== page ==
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The notion of the ‘carbon price floor’ (fashionable recently) makes at the first glance think of a minimum price for EUAs when traded on the market. And immediately a reservation comes to mind – how could it generally be possible to influence on prices for EUAs by such a rigorous regulatory means when inherent, pivotal component of the EU ETS is a free interaction of the demand and supply? And how could it be made only in UK when emission trading is, as a principle, pan-European? There is also a practical ambiguity, notwithstanding the legal character of the measure at issue, what will be its impact on prices on the European emissions marketplace?

 

 

After having only a cursory look at the design documents of the new measure planned to be implemented in UK as from 1 April 2013 (cf. ”Planning our electric future: a White Paper for secure, affordable and low carbon electricity” published in July 2011 and earlier “Carbon price floor consultation: the Government response” (from March 2011 - http://www.hm-treasury.gov.uk/d/carbon_price_floor_consultation_govt_response.pdf )) the situation is more clear – the legislative initiative has the character of a taxation measure applying only in UK.

 

As follows from the abovementioned White Paper as from 1 April 2013 supplies of fossil fuels used in most forms of electricity generation will become liable either to the Carbon Change Levy (CCL) or fuel duty. Supplies will be charged at the relevant carbon price support rate, depending on the type of the fossil fuel used. The rate is to be determined by the average carbon content of each fossil fuel.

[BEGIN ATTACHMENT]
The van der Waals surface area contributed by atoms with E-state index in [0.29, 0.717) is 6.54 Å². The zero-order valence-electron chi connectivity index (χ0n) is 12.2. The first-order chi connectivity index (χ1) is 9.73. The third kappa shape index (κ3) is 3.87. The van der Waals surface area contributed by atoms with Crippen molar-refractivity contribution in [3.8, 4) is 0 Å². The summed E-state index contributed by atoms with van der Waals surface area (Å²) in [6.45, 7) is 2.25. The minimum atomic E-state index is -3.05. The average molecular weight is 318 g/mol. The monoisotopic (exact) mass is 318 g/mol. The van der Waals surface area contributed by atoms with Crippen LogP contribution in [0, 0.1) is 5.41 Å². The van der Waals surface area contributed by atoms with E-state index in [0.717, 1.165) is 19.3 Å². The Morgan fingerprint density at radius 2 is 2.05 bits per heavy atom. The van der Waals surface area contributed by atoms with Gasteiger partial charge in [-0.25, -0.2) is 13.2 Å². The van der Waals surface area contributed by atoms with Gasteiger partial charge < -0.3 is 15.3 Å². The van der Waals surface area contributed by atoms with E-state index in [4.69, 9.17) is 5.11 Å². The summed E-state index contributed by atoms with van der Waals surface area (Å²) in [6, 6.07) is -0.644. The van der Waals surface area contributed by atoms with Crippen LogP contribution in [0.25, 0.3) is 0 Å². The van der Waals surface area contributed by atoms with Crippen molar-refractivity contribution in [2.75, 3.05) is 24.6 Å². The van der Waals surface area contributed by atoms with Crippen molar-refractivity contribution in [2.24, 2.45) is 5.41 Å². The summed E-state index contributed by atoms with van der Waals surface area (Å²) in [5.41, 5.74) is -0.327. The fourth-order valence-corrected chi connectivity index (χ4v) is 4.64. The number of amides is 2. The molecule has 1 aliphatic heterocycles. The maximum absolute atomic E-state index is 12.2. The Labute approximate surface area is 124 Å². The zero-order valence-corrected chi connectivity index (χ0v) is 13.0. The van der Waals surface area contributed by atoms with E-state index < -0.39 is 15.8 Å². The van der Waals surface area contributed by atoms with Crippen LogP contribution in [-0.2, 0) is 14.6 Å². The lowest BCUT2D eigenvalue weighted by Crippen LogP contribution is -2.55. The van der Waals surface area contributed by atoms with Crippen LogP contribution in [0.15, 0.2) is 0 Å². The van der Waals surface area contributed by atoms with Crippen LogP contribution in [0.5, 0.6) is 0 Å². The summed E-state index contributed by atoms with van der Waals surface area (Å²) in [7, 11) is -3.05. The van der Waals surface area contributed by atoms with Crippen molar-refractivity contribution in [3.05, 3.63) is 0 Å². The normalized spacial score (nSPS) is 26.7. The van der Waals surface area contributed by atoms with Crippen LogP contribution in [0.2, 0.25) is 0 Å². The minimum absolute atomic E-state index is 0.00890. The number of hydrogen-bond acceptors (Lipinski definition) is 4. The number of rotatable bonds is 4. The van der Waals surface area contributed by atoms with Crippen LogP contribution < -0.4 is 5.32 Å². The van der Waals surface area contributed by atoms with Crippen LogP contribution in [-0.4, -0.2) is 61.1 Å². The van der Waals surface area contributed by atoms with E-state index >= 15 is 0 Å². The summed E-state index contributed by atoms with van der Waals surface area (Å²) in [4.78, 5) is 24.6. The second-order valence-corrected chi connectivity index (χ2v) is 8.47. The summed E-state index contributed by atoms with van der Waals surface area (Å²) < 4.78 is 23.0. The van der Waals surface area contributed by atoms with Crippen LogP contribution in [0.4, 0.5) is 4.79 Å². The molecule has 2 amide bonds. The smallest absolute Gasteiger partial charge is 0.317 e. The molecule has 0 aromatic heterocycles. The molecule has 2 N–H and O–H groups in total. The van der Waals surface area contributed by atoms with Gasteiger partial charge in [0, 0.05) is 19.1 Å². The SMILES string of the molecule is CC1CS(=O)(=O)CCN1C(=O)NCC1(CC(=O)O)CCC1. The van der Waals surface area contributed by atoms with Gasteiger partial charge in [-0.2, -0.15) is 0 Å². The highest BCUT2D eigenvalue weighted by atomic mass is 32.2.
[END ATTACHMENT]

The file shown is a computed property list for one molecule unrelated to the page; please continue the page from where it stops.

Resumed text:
HMRC Tax Impact and Information Note attached to the “Carbon price floor consultation: the Government response” also explains that pursuant to the Schedule 6 to the Finance Act 2000 (which contains the primary legislation for Carbon Change Levy) in most cases, gas, solid fuels (including coal) and LPG used to generate electricity are currently exempt from CCL (with the reservation of the specific rules relating to oils where duty can currently be reclaimed in full by the electricity generator).

 

So, the enigmatic concept of the ‘carbon price floor’ means simply removing as from 1 April 2013 the current exemption from Carbon Change Levy for solid fuels, gas and LPG used to generate electricity. These commodities will become liable to new ‘carbon price support

rates’ for CCL taking account of the commodities’ average carbon content. These

rates will be different from the main CCL rates levied on consumers’ use of gas,

coal, LPG and electricity, which will be retained.

 

Formula for Carbon Price Floor

 

The elaborated mechanisms for the determination of the carbon price support rates are described in detail in the abovementioned documents but their intention is generally to reflect the differential between the future market price of carbon and the floor price determined by the Government.

The Carbon Price Floor as announced in the UK Budget begins at around £15.70/tCO2 in 2013 and follows a straight line to £30/tCO2 in 2020, rising to £70/tCO2 in 2030 (real 2009 prices).

The carbon price support rates for 2013-14 announced in Budget 2011 are equivalent to £4.94/tCO2.

These rates represent the difference between the Government’s target carbon price (the floor) and the future market price for carbon in the EU ETS in 2013. Future rates will be announced at subsequent Budgets depending on the prevailing carbon price. A sustained increase in the carbon price would reduce the tax rate necessary to meet the floor. The final rates will be determined two years in advance with indicative rates published for two further years. For example, the rates for 2013-14 were announced at Budget 2011, together with indicative rates for 2014-15 and 2015-16. This is to provide greater certainty and to allow generators time to include this in hedging activities.